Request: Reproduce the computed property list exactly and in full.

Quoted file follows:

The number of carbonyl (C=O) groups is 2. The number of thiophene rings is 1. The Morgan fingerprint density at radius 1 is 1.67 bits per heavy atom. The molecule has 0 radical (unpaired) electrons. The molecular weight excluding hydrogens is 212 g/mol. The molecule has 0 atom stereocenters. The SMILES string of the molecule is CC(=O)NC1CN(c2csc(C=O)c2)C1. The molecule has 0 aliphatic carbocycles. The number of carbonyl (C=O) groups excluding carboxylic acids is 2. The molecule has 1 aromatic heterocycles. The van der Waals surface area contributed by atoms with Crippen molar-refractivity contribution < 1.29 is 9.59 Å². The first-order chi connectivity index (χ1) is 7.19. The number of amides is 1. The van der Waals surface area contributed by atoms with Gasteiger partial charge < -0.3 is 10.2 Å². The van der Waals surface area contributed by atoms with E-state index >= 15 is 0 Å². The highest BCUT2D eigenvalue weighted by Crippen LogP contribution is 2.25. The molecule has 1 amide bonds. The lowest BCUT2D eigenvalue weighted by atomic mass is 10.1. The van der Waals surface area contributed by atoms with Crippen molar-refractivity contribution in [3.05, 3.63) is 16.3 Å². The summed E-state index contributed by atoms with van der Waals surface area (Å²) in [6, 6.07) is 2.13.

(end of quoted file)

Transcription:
The number of carbonyl (C=O) groups is 2. The number of thiophene rings is 1. The Morgan fingerprint density at radius 1 is 1.67 bits per heavy atom. The molecule has 0 radical (unpaired) electrons. The molecular weight excluding hydrogens is 212 g/mol. The molecule has 0 atom stereocenters. The SMILES string of the molecule is CC(=O)NC1CN(c2csc(C=O)c2)C1. The molecule has 0 aliphatic carbocycles. The number of carbonyl (C=O) groups excluding carboxylic acids is 2. The molecule has 1 aromatic heterocycles. The van der Waals surface area contributed by atoms with Crippen molar-refractivity contribution < 1.29 is 9.59 Å². The first-order chi connectivity index (χ1) is 7.19. The number of amides is 1. The van der Waals surface area contributed by atoms with Gasteiger partial charge < -0.3 is 10.2 Å². The van der Waals surface area contributed by atoms with E-state index >= 15 is 0 Å². The highest BCUT2D eigenvalue weighted by Crippen LogP contribution is 2.25. The molecule has 1 amide bonds. The lowest BCUT2D eigenvalue weighted by atomic mass is 10.1. The van der Waals surface area contributed by atoms with Crippen molar-refractivity contribution in [3.05, 3.63) is 16.3 Å². The summed E-state index contributed by atoms with van der Waals surface area (Å²) in [6, 6.07) is 2.13.